Issue two: Ethnic Cleansing.

    I have a personal connection to this issue. As I explained recently to a short, brown-skinned Mexican man serving me drinks behind a bar in Manhattan, “I may not be your brother, but I am certainly your second cousin.”

It wasn’t just the strong cocktails encouraging me to say this. My ex-wife is half Mexican and half Irish (the Mexican being the side that gave me the most grief, and which side contributed most to her gorgeous looks, I will never know).

My deceased father-in-law was a dark skinned man, while my mother-in-law, from old photos, was a flaming, fair-skinned redhead.

I learned from Pete, my children’s grandfather, and some of my other my in-laws, the truth of that t-shirt I once wrote about which had printed on it: No Hispanics, No Latinos, No Mexicans. We are indigenous people. 

Pete, and almost all of his twelve children, including my ex, became indignant if I called them white. This surprised me because most could have passed for anything they wanted, including, in some cases, being a fair skinned African American.


“Where do you think we came from before ‘you guys’ showed up?” my wife once asked, shaking her head in total disbelief at such a Dumbo.


So for the first time in my young life, I was one of “you guys.”


With that insight in mind, I couldn’t help but start noticing that most of the illegal immigrants I encountered were indeed not Spanish. Some didn’t even speak Spanish, but had retained the native language that they had had centuries before the Spanish arrived.

So far, the only intellectual response that I know of to this now obvious fact has come from the brainy essayist Richard Rodriguez, when he wrote, more than ten years ago,  “How interesting that indigenous people are now starting to re-colonize the west.”

There are other, darker voices, however, that have lately raised a disturbing question: Are the ancestors of the Europeans, the  “Grandees” that still run things in Mexico, engaging in one of the largest ethnic cleansing operations in modern history?

Here is what the Encyclopedia Britannica says about the racial make-up of the population: “About three-fifths of Mexico’s population is Mestizo (part indigenous, part European, with a touch of African), one-third American Indian and the rest are of European ancestry. The official language is Spanish. More than 50 Indian languages are spoken.”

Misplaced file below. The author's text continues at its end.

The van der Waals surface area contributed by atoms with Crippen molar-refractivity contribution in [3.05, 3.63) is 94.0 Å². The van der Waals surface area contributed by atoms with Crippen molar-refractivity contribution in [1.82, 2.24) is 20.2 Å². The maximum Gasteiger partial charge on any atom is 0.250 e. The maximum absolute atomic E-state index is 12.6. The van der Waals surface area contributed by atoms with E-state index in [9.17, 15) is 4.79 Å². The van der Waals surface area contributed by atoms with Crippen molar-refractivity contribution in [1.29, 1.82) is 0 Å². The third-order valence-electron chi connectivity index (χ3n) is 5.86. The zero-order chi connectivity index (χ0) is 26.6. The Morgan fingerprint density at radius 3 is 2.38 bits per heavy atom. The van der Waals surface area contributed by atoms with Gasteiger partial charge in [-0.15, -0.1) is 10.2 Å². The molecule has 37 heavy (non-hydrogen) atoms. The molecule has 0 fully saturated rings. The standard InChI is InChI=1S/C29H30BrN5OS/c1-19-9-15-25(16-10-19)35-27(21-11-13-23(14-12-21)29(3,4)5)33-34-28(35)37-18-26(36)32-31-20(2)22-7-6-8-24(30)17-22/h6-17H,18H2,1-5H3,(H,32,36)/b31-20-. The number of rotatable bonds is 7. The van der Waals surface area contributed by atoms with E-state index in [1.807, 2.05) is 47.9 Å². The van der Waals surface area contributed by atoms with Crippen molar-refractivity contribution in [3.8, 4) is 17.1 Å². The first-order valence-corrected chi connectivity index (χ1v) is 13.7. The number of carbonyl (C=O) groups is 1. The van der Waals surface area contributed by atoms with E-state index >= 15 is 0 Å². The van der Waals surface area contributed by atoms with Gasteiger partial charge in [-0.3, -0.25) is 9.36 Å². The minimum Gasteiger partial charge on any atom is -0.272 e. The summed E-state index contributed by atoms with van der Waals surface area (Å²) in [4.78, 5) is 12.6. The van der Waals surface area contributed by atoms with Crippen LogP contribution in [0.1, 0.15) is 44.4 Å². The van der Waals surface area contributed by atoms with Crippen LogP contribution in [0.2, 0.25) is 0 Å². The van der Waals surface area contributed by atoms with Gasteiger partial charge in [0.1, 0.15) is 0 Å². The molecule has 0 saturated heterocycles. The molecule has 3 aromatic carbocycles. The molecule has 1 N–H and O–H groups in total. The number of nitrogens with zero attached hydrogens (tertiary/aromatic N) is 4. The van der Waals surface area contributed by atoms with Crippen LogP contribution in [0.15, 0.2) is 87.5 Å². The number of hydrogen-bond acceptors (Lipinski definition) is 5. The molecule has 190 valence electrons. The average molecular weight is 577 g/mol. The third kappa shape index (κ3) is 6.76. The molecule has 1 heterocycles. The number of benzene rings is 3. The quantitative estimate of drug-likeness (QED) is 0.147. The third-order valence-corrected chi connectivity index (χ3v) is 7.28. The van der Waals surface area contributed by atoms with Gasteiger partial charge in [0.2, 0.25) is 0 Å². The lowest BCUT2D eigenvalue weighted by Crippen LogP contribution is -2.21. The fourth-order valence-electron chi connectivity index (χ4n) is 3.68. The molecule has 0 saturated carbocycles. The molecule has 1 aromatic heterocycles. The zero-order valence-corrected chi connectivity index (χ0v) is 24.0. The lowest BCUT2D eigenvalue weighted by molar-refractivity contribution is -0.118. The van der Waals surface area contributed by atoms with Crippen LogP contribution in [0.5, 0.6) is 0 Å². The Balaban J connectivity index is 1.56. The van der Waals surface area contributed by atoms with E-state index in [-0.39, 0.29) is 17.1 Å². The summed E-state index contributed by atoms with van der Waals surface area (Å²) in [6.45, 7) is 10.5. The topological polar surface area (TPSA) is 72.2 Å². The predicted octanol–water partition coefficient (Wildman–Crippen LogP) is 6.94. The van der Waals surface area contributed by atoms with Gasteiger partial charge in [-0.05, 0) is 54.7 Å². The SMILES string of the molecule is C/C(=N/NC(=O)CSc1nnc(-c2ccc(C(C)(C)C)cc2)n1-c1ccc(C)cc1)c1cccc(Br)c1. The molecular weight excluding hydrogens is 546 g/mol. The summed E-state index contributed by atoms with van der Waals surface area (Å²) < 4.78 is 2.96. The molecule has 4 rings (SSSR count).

Again, I looked to books for answers. However, as with the articles I read in magazines and newspapers about Illegal immigration from Mexico, almost nothing is written about why the powers that be in Mexico, including the richest man in the world, Carlos Slim, are in effect, telling so many of their hard working brown-skinned citizens to scram.

Lynnaire M. Sheridan’s “I Know it’s Dangerous:” Why Mexicans Risk Their Lives to Cross the Border (The University of Arizona Press) gives a through account of what has led Mexico and America to such an impasse. In addition, she interviewed many of the immigrants about what motivated them to take what is now a highly dangerous journey.

She rightly cites the Treaty of Guadalupe Hidalgo, signed February 2, 1848, which ended the United States-Mexican War, from 1846 to 1848. “With U.S. forces occupying Mexico City,” Sheridan writes, “General Antonio Lopez de Santa Anna, Mexico’s commanding officer, sold one-third of Mexican territory to the United States, thus establishing a new international boundary. Together with land sold under the Gadsden Purchase in 1854, Mexico ceded, in all, one-half of its territory to the United States. For their part, the Mexican people accepted neither the Treaty of Guadalupe Hidalgo nor the “loss” of their national territory.”

In other words, like the families of my Mexican in-laws, who have been in Southern Texas for centuries, they have been moving back and forth over this land we now call Mexico and the United States for as long as anyone can remember; and certainly longer than “you guys.”

However, as with most books and articles on the subject, Sheridan says nothing about racial issues in Mexico, but only focuses on what she sees as racist attitudes in America toward immigrants; not even hinting that racist attitudes may have been what lead the immigrants to take what has now, as she so aptly points out in her book, an increasingly perilous journey to El Norte.

I would love to hear what La Raza has to say on the subject.